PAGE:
However, no one at that time could foresee the heyday of higher education that we are witnessing today. Now almost all school leavers are almost automatically enrolling in higher education. Nowadays, wherever you look, you will surely see an academic or someone who can offer some kind of scientific advice. For world science, such an abundance of high-level scientific minds in Kazakhstan is of little importance, but… nevertheless, it’s nice when two seemingly unremarkable Kazakhs meet by chance, and both turn out to be well-known scientists, Doctors of Science [Soviet qualification higher than a PhD], professors, “who made a huge contribution”, etc. etc.
When the first Kazakh Pedagogical Institute was organized in Tashkent, experienced teachers were especially invited from Moscow. (Surprisingly, none refused the invitation!) Among them was, for example, the famous explorer of Central Asia – Professor of Turkology S.E. Malov.
But the most curious thing is that the first rector of Kazpedvuz was… a student, Temirbek Zhurgenov. Zhurgenov studied at SAGU (Central Asian State University), the first HEI in the “Red East”, created five years earlier by the decree of Lenin.
Unlike today’s muddled nomenklatura of “doctors” and self-proclaimed academics, Zhurgenov – even as a student – was very well-known. Even before becoming the rector of Kazpedvuz in his final year of study, he became the plenipotentiary of the Kazakh ASSR in the Republic of Turkestan in his second year. And unlike the rapid career rise of today’s leaders, Zhurgenov’s career development came off the back of a series of good posts – and family money. (It is interesting that Zhurgenov was later also able to find time to Chair the People’s Commissar of Education in Uzbekistan).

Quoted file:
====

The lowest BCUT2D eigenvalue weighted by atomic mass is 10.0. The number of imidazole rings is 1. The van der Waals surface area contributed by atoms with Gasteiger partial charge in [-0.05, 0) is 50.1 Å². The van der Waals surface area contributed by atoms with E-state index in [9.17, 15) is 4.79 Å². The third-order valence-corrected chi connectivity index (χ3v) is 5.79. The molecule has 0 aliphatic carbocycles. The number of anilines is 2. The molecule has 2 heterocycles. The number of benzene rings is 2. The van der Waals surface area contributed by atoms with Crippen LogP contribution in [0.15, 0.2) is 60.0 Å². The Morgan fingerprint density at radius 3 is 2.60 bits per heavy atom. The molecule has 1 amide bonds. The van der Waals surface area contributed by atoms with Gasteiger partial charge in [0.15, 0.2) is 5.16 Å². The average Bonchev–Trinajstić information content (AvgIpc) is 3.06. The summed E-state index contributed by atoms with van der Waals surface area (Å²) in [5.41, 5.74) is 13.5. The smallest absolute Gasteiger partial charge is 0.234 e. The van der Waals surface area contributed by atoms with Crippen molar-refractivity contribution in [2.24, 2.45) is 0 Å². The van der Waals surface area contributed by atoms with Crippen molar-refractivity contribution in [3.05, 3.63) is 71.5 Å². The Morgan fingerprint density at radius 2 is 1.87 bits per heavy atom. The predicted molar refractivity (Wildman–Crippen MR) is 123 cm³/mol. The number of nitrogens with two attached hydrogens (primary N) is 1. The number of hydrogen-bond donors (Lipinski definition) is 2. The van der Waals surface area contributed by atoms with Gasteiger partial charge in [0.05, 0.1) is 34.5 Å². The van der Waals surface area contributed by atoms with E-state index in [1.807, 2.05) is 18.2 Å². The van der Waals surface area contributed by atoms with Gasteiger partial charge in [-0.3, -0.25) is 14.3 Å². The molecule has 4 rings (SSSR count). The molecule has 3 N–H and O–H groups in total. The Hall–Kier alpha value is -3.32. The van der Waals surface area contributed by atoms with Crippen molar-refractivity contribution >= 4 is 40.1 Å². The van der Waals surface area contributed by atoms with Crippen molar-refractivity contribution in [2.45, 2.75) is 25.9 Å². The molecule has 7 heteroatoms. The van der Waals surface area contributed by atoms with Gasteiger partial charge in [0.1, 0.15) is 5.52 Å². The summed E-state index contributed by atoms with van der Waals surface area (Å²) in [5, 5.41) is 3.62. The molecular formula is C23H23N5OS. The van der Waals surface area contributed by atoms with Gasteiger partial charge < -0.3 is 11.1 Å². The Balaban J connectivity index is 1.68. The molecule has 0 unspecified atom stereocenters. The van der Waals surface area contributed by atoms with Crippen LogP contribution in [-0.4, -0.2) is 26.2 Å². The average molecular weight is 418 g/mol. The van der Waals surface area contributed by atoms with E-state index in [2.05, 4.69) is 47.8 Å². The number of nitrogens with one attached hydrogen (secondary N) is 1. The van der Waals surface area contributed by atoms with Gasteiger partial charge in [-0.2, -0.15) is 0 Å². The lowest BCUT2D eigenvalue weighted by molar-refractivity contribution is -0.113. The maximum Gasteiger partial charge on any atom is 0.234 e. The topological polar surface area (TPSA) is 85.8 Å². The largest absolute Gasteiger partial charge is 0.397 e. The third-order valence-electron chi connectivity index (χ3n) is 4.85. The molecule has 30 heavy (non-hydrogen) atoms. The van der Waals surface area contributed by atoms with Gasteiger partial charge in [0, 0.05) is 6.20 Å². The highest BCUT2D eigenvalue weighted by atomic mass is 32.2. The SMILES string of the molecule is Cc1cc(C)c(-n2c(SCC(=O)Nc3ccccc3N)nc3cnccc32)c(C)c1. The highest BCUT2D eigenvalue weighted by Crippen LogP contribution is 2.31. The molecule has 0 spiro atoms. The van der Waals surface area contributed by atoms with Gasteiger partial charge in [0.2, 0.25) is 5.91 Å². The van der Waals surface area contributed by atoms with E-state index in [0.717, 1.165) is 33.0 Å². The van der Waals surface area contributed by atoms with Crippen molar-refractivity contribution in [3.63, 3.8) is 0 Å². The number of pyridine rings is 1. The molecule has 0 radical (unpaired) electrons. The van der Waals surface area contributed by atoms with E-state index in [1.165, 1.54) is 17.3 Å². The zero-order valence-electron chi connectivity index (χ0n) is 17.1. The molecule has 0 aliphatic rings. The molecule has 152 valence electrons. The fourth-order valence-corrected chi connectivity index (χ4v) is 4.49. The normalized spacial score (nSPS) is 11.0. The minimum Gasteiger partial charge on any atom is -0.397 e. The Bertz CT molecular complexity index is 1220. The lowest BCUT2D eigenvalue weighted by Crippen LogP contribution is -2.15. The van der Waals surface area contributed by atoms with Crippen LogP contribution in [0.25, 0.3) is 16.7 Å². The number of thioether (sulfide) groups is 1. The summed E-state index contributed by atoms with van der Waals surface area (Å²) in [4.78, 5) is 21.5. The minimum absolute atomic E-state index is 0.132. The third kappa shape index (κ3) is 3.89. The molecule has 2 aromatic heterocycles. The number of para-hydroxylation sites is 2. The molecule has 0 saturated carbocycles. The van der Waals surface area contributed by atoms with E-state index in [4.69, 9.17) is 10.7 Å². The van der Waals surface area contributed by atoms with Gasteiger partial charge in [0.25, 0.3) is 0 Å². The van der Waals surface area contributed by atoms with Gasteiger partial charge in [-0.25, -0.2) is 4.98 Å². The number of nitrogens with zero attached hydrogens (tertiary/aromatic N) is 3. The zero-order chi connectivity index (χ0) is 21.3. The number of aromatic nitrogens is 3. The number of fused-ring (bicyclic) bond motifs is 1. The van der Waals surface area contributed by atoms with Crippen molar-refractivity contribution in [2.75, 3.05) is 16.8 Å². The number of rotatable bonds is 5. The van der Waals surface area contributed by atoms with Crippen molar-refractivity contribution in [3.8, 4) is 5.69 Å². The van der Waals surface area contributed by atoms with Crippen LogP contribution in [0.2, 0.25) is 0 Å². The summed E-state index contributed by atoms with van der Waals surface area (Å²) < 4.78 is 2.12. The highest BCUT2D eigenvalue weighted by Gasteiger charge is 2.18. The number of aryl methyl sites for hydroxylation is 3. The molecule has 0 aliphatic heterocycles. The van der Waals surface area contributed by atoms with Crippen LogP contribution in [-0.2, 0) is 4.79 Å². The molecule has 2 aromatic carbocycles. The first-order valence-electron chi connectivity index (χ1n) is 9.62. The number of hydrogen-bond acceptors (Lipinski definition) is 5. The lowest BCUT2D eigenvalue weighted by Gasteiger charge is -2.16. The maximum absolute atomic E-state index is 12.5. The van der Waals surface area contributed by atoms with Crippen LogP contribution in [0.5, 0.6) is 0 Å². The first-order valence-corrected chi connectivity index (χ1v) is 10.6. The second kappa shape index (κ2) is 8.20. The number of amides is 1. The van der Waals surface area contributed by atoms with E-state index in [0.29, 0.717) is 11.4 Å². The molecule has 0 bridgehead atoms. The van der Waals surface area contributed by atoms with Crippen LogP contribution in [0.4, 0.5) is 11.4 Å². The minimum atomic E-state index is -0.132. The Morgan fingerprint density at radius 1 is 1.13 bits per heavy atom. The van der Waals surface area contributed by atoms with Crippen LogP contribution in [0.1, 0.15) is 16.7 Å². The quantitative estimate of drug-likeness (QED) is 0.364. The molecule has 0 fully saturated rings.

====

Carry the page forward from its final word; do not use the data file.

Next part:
The first university in Kazakhstan appeared only in 1934. It was the famous Kazakh State University (KazGU) named after Kirov in the city of Alma-Ata. In the first year, there were only 54 students in its two faculties (physics and biophysics). And for every two students in those years, there was one teacher! And what teachers there were! Amongst the 25 teachers, there were 5 professors and 10 associate professors including those from Moscow State and Kazan State [very prestigious] Universities!
It is interesting that the KazGU was located in the building of the former Verny gymnasium (where Frunze studied). And more interestingly, it was the only university in the capital of the republic all the time that Kazakhstan was part of the USSR. So when students were asked, “Where do you study?”, there was no need to clarify their answer: “At the University!”
As Tajikistan’s oldest university celebrates its 70th birthday [ru], I thought (as probably only I would) that this would be an excellent opportunity to reflect back on the development of universities in Central Asia in the early to mid 20th century.
Prior to the 20th century, universities did not exist in Central Asia. That perhaps surprising fact does not mean that education was not available – on the contrary, the region has been home to a wealth of philosophical and scientific developments.
The great philosopher Abu Ali Ibn Sina (Avicenna in the West) was a Tajik born in Bukhara (now in Uzbekistan) whose 11th century CE medical encyclopaedia was still considered a key canon in medical education in Europe some 500 years later.
As Islam embedded across Central Asia into the medieval era, primary and secondary education started to be offered in maktab (schools). Some madrasah, seats of higher learning, existed, although these should not be conflated with the university as the two institutions developed separately and served different purposes – and that’s where you get back to the notion that there were no universities until the Russians arrived.